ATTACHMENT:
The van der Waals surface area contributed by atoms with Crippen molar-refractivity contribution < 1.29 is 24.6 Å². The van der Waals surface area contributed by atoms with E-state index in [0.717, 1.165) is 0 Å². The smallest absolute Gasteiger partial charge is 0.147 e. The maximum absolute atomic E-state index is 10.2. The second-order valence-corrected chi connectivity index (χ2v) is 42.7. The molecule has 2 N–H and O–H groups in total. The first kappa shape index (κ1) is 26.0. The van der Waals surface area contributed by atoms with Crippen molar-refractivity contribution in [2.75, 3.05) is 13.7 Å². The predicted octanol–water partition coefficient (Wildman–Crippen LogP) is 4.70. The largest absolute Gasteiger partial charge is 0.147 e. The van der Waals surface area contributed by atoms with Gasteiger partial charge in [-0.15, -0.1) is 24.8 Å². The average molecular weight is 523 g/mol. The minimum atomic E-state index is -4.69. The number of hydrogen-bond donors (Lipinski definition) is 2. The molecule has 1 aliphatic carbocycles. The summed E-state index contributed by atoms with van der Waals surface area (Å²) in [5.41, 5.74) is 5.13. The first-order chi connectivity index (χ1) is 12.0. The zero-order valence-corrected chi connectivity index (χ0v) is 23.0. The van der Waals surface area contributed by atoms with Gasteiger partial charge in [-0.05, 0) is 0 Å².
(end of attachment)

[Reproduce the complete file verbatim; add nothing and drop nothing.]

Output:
The van der Waals surface area contributed by atoms with Crippen molar-refractivity contribution < 1.29 is 24.6 Å². The van der Waals surface area contributed by atoms with E-state index in [0.717, 1.165) is 0 Å². The smallest absolute Gasteiger partial charge is 0.147 e. The maximum absolute atomic E-state index is 10.2. The second-order valence-corrected chi connectivity index (χ2v) is 42.7. The molecule has 2 N–H and O–H groups in total. The first kappa shape index (κ1) is 26.0. The van der Waals surface area contributed by atoms with Crippen molar-refractivity contribution in [2.75, 3.05) is 13.7 Å². The predicted octanol–water partition coefficient (Wildman–Crippen LogP) is 4.70. The largest absolute Gasteiger partial charge is 0.147 e. The van der Waals surface area contributed by atoms with Gasteiger partial charge in [-0.15, -0.1) is 24.8 Å². The average molecular weight is 523 g/mol. The minimum atomic E-state index is -4.69. The number of hydrogen-bond donors (Lipinski definition) is 2. The molecule has 1 aliphatic carbocycles. The summed E-state index contributed by atoms with van der Waals surface area (Å²) in [5.41, 5.74) is 5.13. The first-order chi connectivity index (χ1) is 12.0. The zero-order valence-corrected chi connectivity index (χ0v) is 23.0. The van der Waals surface area contributed by atoms with Gasteiger partial charge in [-0.05, 0) is 0 Å².